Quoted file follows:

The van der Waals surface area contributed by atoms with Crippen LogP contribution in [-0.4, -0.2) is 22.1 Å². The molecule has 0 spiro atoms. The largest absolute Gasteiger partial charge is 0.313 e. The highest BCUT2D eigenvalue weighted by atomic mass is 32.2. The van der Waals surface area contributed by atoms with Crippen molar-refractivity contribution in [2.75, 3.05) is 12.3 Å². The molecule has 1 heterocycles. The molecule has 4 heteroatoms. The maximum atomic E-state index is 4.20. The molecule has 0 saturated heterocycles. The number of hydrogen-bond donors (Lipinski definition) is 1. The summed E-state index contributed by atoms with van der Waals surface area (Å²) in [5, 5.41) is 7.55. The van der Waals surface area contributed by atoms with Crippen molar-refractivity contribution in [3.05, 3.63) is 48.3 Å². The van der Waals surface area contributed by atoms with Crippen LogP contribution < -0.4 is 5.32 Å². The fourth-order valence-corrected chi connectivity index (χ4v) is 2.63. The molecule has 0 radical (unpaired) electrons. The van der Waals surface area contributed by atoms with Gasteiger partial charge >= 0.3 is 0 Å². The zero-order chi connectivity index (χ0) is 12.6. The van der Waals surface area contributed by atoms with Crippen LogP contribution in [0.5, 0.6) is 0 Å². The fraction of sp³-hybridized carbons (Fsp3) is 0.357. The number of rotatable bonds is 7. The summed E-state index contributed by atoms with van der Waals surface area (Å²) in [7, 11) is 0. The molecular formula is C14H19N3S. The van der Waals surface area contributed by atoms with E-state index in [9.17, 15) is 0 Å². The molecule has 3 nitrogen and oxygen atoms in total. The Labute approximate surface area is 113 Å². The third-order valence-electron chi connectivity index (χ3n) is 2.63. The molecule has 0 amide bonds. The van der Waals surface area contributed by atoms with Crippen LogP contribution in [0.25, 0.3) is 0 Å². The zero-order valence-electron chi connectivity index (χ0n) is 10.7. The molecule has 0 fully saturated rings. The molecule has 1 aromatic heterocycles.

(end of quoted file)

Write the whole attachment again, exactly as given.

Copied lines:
The van der Waals surface area contributed by atoms with Crippen LogP contribution in [-0.4, -0.2) is 22.1 Å². The molecule has 0 spiro atoms. The largest absolute Gasteiger partial charge is 0.313 e. The highest BCUT2D eigenvalue weighted by atomic mass is 32.2. The van der Waals surface area contributed by atoms with Crippen molar-refractivity contribution in [2.75, 3.05) is 12.3 Å². The molecule has 1 heterocycles. The molecule has 4 heteroatoms. The maximum atomic E-state index is 4.20. The molecule has 0 saturated heterocycles. The number of hydrogen-bond donors (Lipinski definition) is 1. The summed E-state index contributed by atoms with van der Waals surface area (Å²) in [5, 5.41) is 7.55. The van der Waals surface area contributed by atoms with Crippen molar-refractivity contribution in [3.05, 3.63) is 48.3 Å². The van der Waals surface area contributed by atoms with Crippen LogP contribution < -0.4 is 5.32 Å². The fourth-order valence-corrected chi connectivity index (χ4v) is 2.63. The molecule has 0 radical (unpaired) electrons. The van der Waals surface area contributed by atoms with Gasteiger partial charge >= 0.3 is 0 Å². The zero-order chi connectivity index (χ0) is 12.6. The van der Waals surface area contributed by atoms with Crippen LogP contribution in [0.5, 0.6) is 0 Å². The fraction of sp³-hybridized carbons (Fsp3) is 0.357. The number of rotatable bonds is 7. The summed E-state index contributed by atoms with van der Waals surface area (Å²) in [7, 11) is 0. The molecular formula is C14H19N3S. The van der Waals surface area contributed by atoms with E-state index in [9.17, 15) is 0 Å². The molecule has 3 nitrogen and oxygen atoms in total. The Labute approximate surface area is 113 Å². The third-order valence-electron chi connectivity index (χ3n) is 2.63. The molecule has 0 amide bonds. The van der Waals surface area contributed by atoms with Crippen LogP contribution in [0.25, 0.3) is 0 Å². The zero-order valence-electron chi connectivity index (χ0n) is 10.7. The molecule has 0 fully saturated rings. The molecule has 1 aromatic heterocycles.